A material made by stacking 2D sheets of molybdenum disulfude is a strong thermal conductor in two dimensions but blocks heat transfer from layer to layer. The material conducts heat 900 times as well in-plane as it does perpendicularly, setting a record for directional heat control (Nature 2021, DOI: 10.1038/s41586-021-03867-8). This proportion is threefold higher than the previous record-holder, single crystalline graphite.
Materials engineered to carefully control the flow of heat could prevent computer chips from overheating, and keep electronic devices cool to the touch. But when using conventional materials, making heat move only in a particular direction is challenging, says Jiwoong Park, a materials chemist at the University of Chicago. Park and his collaborators, David Cahill at the University of Illinois and Paul Erhart of the Chalmers University of Technology, were curious about how well sheets of randomly stacked, atomically thin crystals would do.
Other researchers have tried to create such directional insulation before by stacking 2D materials. But these materials had slower heat flow in the plane than the new material, thanks to its high quality crystalline structure. Park and colleagues “made things pretty crystalline in the plane, and that helped them get really high in-plane thermal conductivity,” says David Johnson, a materials chemist at the University of Oregon.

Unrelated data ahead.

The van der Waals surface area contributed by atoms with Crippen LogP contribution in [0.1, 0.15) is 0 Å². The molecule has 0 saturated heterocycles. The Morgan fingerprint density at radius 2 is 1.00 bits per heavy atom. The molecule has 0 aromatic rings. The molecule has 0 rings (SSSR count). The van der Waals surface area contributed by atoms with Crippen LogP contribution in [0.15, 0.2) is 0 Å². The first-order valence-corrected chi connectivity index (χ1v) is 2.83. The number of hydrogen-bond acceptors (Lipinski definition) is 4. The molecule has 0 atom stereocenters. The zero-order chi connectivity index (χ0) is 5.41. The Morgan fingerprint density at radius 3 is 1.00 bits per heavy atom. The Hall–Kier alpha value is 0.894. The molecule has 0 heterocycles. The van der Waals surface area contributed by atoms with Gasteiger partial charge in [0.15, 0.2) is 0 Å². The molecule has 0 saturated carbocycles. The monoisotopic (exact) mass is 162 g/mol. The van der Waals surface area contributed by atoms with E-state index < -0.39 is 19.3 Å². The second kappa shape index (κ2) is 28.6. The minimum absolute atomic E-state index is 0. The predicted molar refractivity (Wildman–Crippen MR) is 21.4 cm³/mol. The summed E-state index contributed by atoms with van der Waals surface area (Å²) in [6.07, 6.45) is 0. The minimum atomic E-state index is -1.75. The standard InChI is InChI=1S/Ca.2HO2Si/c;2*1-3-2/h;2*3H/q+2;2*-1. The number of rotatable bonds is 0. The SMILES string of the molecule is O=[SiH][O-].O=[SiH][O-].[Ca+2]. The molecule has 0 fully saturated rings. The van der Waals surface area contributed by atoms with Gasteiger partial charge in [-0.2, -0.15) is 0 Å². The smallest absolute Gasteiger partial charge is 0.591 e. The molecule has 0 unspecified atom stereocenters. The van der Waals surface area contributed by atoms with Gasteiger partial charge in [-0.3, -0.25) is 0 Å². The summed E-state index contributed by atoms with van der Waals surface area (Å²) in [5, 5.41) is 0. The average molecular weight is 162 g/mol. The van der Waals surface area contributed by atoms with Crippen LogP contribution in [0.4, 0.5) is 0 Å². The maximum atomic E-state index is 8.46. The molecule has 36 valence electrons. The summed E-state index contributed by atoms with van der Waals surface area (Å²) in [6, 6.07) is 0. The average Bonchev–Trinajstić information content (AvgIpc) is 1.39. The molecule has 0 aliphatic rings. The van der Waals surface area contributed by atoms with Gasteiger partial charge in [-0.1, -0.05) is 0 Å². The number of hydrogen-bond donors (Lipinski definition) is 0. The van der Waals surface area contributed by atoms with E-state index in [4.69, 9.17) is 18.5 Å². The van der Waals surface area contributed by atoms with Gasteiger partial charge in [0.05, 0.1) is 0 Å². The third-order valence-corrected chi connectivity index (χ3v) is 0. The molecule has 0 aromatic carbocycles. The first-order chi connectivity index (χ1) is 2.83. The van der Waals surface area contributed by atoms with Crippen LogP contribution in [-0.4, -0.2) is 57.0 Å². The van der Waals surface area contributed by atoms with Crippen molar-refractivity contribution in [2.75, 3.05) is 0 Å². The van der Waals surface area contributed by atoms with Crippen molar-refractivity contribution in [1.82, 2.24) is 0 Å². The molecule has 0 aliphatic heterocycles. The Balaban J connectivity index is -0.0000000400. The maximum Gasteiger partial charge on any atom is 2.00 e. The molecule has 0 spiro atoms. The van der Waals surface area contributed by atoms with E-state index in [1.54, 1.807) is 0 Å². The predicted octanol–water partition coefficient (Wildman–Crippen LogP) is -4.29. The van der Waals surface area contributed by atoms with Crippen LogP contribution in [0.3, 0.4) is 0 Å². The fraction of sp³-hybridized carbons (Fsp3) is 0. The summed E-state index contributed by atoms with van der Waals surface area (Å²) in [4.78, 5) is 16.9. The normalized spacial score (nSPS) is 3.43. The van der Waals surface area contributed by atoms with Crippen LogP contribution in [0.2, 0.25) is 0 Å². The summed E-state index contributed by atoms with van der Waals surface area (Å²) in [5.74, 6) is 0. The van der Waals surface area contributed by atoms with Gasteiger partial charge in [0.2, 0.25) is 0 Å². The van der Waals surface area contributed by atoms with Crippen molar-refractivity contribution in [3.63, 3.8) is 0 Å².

To make the stacks of the new material, the researchers used methods Park’s team previously developed (Nature 2015, DOI: 10.1038/nature14417) to grow highly crystalline MoS2 on a silicon dioxide wafer. “After it’s grown, it’s not bonded to the surface, but hovering on it,” says Park. The researchers can peel off the material like a sticky note and stack layers of it on another surface. The team tested stacks of up to 22 sheets of MoS2.
In crystalline materials, heat is carried by the synchronized oscillation of atoms in the crystal lattice. Because each layer of MoS2 is a high-quality crystal, heat flows rapidly through it. However, the crystalline sheets are out of alignment with each other in the vertical direction. Park says this stacking creates “intentional chaos” preventing heat from transferring between the layers.
“This is a beautiful piece of basic science,” Johnson says. Park hopes it will be more than that. He says if the team can scale up production of these materials, they could be used to coat computer chips and consumer devices to keep them cool.
Eric Pop, a materials scientist at Stanford University who has developed stacked 2D thermal materials, says he wonders about the electrical conductivity of these materials. Reached over email, he said engineering both thermal and electrical properties is key to applications such as thermoelectric devices, which convert heat into electricity and vice versa, and for emerging computer memory technologies.